Nick has written novels, screenplays, an introduction to The Gospel of Mark, commissioned artworks for the covers of his albums, and with Warren Ellis has written soundtracks to movies and theatre productions, some of which have been staged by the Sydney Theatre Company. Warren has also written music for the Canadian contemporary dance company, the Holy Body Tattoo, who performed at the Sydney Festival in 2007.

The way that art sparks from life was evident in the Vivid Festival which was recently staged at the Sydney Opera House. It was directed by Lou Reed and Laurie Anderson with assistance from Fergus Linehan. The first Vivid Festival was staged last year and directed by Brian Eno as an egghead symposium. It has the traditional festival format of big names (Lou Reed performing Metal Machine Music, Laurie Anderson performing Transitory Life and Songs from Delusion, Rickie Lee Jones, the Blind Boys of Alabama) and the introduction of emerging performers. But Lou Reed and Laurie Anderson wanted to bring the artistic spirit of downtown Manhattan to Sydney. Lou Reed held Tai chi classes. Laurie Anderson performed a concert for dogs on the forecourt. The western foyers were decorated with Victorian fainting couches, potted ferns and bookshelves stocked with aging enyclopaedias and contemporary novels. Minus the taxidermy of a bear leaking sawdust, it reminded me of the Explorer's Club in Manhattan. Lou Reed's radio show with Hal Willner was playing, and his home movie of a Times Square installation of his photography interspersed with portraits from the Magnum collection of leading twentieth century arts figures like Billie Holiday and Leonard Bernstein, played on three modest television screens.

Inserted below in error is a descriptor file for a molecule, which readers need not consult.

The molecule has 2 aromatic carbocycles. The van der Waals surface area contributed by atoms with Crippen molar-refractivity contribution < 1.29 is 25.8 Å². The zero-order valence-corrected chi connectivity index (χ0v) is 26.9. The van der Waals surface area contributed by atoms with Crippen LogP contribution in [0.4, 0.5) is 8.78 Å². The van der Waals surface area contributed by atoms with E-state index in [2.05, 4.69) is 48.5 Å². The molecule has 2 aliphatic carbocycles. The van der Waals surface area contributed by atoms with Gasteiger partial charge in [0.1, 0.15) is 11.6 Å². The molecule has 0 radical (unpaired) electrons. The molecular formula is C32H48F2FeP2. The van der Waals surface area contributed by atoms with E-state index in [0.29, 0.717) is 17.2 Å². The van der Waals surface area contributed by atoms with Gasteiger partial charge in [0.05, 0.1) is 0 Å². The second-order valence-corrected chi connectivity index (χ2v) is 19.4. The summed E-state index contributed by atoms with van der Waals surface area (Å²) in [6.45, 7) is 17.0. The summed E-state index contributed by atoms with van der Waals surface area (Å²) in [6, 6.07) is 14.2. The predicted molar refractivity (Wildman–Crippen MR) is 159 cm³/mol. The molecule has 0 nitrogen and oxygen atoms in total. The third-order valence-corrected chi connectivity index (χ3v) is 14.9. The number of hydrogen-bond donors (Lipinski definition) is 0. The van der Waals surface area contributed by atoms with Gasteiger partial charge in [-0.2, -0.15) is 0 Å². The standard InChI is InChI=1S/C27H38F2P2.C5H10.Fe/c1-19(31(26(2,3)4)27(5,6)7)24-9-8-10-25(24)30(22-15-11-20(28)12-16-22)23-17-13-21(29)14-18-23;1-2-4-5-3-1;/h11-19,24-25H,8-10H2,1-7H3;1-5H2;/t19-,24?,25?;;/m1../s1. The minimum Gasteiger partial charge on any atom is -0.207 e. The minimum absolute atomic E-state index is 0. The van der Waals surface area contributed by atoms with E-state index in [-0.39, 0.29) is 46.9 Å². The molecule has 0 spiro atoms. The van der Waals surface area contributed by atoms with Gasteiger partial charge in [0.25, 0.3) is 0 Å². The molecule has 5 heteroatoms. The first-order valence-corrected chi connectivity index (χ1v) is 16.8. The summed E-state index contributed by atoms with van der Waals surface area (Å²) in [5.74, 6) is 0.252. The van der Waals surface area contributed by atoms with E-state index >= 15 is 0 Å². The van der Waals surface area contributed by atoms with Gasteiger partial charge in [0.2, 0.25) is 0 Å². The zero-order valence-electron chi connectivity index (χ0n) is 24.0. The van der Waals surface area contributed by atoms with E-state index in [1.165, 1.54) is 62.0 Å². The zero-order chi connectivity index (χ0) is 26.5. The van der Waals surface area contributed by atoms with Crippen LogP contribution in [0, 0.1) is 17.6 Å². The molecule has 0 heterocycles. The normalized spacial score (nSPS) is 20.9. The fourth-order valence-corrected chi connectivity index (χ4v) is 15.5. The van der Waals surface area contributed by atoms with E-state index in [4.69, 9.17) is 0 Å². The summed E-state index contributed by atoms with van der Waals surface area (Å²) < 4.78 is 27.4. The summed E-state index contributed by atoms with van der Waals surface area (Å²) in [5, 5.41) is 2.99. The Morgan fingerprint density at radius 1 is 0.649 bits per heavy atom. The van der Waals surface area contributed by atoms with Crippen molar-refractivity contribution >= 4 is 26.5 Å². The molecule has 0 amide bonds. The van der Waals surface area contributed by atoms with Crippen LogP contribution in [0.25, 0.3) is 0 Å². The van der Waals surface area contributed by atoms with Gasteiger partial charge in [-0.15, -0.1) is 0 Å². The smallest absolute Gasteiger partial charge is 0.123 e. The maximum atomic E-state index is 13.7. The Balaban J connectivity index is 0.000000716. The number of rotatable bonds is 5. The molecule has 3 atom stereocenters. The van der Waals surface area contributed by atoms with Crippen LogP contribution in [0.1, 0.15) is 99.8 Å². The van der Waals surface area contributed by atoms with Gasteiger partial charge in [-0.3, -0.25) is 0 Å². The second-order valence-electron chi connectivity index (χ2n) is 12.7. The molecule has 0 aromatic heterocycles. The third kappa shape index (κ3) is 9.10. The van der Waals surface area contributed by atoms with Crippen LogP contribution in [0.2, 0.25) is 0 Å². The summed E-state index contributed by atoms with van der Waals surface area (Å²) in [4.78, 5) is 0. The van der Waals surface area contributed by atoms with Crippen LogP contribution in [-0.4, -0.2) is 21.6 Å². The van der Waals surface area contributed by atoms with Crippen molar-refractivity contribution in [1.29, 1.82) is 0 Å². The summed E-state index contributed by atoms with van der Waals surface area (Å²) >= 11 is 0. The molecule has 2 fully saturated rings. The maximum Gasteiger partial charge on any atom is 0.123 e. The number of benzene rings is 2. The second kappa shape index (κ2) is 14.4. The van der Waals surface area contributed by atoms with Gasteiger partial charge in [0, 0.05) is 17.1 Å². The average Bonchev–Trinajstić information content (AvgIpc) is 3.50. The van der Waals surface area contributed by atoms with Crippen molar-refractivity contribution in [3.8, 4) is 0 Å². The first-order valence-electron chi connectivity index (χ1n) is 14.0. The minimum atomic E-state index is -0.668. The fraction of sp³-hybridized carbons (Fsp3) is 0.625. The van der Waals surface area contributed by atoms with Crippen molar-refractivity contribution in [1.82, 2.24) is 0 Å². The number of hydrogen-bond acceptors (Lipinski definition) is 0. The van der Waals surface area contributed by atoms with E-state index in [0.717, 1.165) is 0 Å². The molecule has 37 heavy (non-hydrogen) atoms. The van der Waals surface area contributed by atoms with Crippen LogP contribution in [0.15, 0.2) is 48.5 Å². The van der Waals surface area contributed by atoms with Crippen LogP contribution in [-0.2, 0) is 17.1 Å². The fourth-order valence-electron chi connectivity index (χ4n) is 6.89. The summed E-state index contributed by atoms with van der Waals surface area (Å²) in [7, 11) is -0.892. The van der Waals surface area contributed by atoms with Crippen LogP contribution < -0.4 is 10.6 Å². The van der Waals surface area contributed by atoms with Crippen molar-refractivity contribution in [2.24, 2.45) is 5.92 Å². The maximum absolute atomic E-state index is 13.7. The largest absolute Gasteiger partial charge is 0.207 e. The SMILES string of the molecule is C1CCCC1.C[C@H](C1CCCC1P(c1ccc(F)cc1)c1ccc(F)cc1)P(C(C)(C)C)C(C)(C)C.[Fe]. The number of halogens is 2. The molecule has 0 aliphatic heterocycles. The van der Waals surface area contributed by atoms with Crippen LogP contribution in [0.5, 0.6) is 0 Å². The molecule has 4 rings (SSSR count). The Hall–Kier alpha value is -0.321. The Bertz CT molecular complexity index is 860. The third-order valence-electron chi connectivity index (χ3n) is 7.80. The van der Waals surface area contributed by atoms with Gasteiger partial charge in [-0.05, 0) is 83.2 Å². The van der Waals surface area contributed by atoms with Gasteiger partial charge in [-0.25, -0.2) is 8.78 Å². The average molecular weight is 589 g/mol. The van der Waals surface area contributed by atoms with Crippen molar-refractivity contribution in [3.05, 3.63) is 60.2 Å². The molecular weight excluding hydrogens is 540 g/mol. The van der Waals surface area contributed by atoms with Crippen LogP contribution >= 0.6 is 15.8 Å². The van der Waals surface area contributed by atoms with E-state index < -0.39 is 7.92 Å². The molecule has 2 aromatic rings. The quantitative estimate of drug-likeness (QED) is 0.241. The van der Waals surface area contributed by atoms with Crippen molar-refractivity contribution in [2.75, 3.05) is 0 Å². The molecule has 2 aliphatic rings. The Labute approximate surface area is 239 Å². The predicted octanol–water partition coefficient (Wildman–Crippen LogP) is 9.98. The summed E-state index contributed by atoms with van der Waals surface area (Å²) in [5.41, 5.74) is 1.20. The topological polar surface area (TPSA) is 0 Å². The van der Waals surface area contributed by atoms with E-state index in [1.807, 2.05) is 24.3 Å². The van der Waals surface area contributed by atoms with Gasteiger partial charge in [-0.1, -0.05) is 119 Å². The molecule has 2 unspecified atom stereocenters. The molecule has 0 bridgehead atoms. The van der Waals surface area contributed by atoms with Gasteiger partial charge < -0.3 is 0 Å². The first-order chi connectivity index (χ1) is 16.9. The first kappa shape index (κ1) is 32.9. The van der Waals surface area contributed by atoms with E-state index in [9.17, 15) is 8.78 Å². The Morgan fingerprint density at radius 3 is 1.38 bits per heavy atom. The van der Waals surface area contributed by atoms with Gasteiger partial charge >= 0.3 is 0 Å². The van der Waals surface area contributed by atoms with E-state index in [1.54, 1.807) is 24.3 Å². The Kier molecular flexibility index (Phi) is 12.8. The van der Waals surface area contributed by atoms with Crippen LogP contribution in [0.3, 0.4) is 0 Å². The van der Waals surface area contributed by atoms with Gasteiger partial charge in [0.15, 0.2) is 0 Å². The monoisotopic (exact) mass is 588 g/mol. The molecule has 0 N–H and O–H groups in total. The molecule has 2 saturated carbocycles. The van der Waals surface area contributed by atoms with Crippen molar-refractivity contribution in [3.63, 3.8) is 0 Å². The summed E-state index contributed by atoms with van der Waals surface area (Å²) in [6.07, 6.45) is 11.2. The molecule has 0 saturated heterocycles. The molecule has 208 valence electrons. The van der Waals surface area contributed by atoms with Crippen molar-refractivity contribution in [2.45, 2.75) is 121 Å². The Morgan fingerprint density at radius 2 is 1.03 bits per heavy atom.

"In a way what artists really do is extend your senses and your awareness of things. For me, the making of stuff - the creation of artworks is not really the point. The point is to experience things more intensely,'

Laurie Anderson told the Smithsonian Magazine.